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"The key to increased opportunity is building a pipeline network of women and avid supporters." - Professional Women in Construction

Posted by James Hawley, Hays | Veredus EVP, on Thursday, Mar 10, 2016

PWC Professional Women in Construction logoProfessional Women in Construction is a 501(c)3 committed to advancing professional, entrepreneurial and managerial opportunities for women in construction and related industries. The three main focuses are hosting networking events, launching a scholarship/mentorship program, and providing support and resources for women starting their own businesses.

Globally, 45% of women do not think they have the same career opportunities as men. What do you think about this?

It is an international concern because of the vast population that is being left out, which is a huge source of economic growth. The significance varies based on country, but as an example of the potential, the McKinsey, in 2012, published a report called Unlocking the full potential of women at work, “About 76% of all American women aged 25-54 are in the workforce (i.e., currently employed or seeking work). That compares with about 87% in Sweden… Getting all U.S. states up to an 84% participation rate would add 5.1 million women to the workforce. This is equivalent to adding 3-4% to the size of the US economy.”

The key to increased opportunity is building a pipeline network of women and avid supporters.

What is PWC doing to reduce the gender opportunity gap?

PWC works to connect, educate and inspire women and businesses through events, resources and community. We have been expanding our scholarship and mentorship programs to support women in the AEC industry, putting together resources for WMBEs to help build capacity and presenting informative and thought-provoking programs on industry topics.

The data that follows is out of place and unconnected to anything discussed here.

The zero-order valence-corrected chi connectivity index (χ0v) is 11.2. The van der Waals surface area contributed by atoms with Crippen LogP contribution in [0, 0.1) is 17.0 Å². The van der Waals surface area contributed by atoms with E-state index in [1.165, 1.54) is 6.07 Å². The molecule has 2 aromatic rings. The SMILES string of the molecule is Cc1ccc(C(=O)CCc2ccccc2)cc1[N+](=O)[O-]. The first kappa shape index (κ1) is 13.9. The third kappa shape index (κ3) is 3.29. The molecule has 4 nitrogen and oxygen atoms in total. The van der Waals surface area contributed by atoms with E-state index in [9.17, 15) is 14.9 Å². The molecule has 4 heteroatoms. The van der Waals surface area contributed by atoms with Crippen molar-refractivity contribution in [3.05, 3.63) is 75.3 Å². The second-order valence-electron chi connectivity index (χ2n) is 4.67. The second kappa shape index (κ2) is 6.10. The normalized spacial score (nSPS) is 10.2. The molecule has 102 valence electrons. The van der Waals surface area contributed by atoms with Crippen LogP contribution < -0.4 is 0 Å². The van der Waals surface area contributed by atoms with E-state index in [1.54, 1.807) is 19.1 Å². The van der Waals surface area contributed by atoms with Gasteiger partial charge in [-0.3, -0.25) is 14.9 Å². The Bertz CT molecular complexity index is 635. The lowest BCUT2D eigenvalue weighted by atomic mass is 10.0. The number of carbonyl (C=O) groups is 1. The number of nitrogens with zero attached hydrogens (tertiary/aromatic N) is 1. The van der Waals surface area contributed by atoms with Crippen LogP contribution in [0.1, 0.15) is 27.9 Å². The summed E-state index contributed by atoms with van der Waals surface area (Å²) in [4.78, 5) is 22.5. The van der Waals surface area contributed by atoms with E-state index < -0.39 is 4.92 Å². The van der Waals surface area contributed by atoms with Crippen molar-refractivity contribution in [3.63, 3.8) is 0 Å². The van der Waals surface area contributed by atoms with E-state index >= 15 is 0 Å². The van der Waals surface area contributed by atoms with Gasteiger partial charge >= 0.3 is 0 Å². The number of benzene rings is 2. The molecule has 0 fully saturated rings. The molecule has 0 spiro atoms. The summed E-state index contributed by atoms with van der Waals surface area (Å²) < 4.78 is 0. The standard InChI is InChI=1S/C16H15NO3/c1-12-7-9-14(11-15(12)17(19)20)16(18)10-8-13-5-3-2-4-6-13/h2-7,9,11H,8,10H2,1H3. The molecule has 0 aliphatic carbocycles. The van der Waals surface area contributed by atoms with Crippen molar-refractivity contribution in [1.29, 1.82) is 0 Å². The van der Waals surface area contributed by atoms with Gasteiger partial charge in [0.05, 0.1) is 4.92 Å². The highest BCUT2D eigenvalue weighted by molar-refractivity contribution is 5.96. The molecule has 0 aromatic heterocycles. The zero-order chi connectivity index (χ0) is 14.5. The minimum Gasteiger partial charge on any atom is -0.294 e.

Do you have any advice for female construction professionals who are in, or are looking to work in, a management or leadership role?

There are two keys to really advance your career, one is focused internally and the other externally.

Internally, it is important to take opportunities for leadership on projects and within your current team.  Look for volunteer opportunities that allow you to hone your leadership skills.  Don't be fearful of stepping out to apply for positions that might appear to you to be "above" your current level of experience.  Lay a good foundation, practice your skills and take the risks!

Externally, networking is essential. Joining organizations outside of the office is an excellent way to bring about opportunity and build a professional and well-rounded CV. Participating in panel discussions and continuing education sessions as well as finding mentors in the industry are further examples of effective strategies.

Do you have any advice for business leaders trying to improve gender equality in their organizations?

Look to companies like Facebook, LinkedIn and Twitter, all of whom have come out with strategies that have been largely publicized. Focus on building a pipeline of women leaders — are there female leaders within each level of management? This will encourage a natural progression.

Strategies for recruitment and retention include increased paid leave, more flexible hours, mentorship and professional development opportunities. A report released in February 2016 by Peterson Institute for International Economics called Is Gender Diversity Profitable? Evidence from a Global Survey concludes, “there is a positive correlation between the proportion of women in corporate leadership and firm profitability.” Making sure the HR department understands the significance of this and how stronger female representation isn’t just a good PR piece, but also is a key business strategy.

See more from Hays' International Women's Day coverage, including the Global Diversity report.

Talk to James Hawley, Hays EVP, about the US Construction market.

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